Residents of northern Forsyth County are ramping up a fight against a proposed landfill, which will accept tree stumps, concrete and other inert material.
The vote to recommend approval of a 41.6-acre landfill in northern Forsyth County came quickly — before neighbors had the opportunity to ask to be heard.
“Sir, this isn’t a public hearing,” Chris Leak, the chair of the Winston-Salem/Forsyth County Planning Board, told one man who rose to speak. Leak added that the vote “was simply a review” to determine whether the proposed landfill met the minimum requirements of the city and county’s Unified Development Ordinances, and that they would have the opportunity to speak when the matter comes up for a final vote by the Forsyth County Commissioners.
John Polite, a retired sheriff’s deputy who lives on a lane north of the proposed landfill, asked everyone opposed to rise. About 25 people, roughly half the room stood, and then filed into a narrow hallway as members of the planning board moved on to the next item in their agenda on Thursday. Chris Murphy, the deputy director for inspections, fielded questions outside in the hallway, while Margaret Bessette, the assistant director for planning, collected phone numbers so that neighbors could receive notice of the county commission hearing, likely sometime next month.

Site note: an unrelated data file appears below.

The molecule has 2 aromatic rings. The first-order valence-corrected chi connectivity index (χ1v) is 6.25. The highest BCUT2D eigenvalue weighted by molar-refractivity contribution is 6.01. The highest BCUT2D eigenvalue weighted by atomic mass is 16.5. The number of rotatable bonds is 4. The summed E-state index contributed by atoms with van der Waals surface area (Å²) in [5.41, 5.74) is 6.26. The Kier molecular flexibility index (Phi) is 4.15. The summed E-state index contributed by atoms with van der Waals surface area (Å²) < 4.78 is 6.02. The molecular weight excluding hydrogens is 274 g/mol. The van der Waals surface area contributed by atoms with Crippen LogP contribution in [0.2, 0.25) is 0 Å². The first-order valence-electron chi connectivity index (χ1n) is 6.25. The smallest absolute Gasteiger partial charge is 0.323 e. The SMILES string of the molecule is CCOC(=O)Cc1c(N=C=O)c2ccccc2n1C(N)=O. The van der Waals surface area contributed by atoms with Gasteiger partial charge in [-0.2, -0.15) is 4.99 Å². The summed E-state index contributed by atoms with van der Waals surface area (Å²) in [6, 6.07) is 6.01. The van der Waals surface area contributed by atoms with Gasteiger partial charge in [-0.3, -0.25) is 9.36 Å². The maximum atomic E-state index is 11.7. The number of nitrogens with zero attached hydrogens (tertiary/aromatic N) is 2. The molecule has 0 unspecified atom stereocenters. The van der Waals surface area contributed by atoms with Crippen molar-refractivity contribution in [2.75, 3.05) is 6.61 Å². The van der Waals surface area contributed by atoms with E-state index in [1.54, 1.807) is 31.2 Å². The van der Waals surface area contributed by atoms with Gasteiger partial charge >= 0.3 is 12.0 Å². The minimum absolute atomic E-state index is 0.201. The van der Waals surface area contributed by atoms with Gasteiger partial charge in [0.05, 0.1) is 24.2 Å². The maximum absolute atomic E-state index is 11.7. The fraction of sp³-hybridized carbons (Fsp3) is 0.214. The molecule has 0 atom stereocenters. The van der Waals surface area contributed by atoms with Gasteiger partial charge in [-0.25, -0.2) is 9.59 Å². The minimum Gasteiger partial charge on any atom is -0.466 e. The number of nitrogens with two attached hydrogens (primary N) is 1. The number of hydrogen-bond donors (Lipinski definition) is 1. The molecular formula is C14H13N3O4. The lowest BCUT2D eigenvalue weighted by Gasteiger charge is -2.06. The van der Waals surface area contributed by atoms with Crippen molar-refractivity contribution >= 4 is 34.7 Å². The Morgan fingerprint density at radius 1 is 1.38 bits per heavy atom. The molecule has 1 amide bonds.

One member of the planning board, George Bryan, voted against recommending the landfill for approval, noting that the area plan calls for large-lot residential development. But most board members seemed to be satisfied with an explanation by Planning Director Aaron King that the current agricultural zoning allows landfills, and that the burden lies on opponents to make the case that the proposal isn’t consistent with the area plan.
“I’m finding that a hard sell,” Bryan said, adding that approval would constitute a “bait and switch.”
The proposed landfill, located three miles outside of Winston-Salem off a highway leading to Germanton, has drawn swift opposition from neighbors. Classed for “land clearing/inert debris,” the landfill includes a 200-feet buffer from the property line, but will contain no lining.
With about three days’ notice from a realtor, neighbors said about 50 people showed up for a meeting on Tuesday on the side of the highway organized by the landfill operator to answer their questions. One of the neighbors, John S. Young, quickly put up a website. Two days later, after the planning board meeting, the neighbors thronged the lobby of the Bryce Stuart Municipal Building and made plans to order yard signs.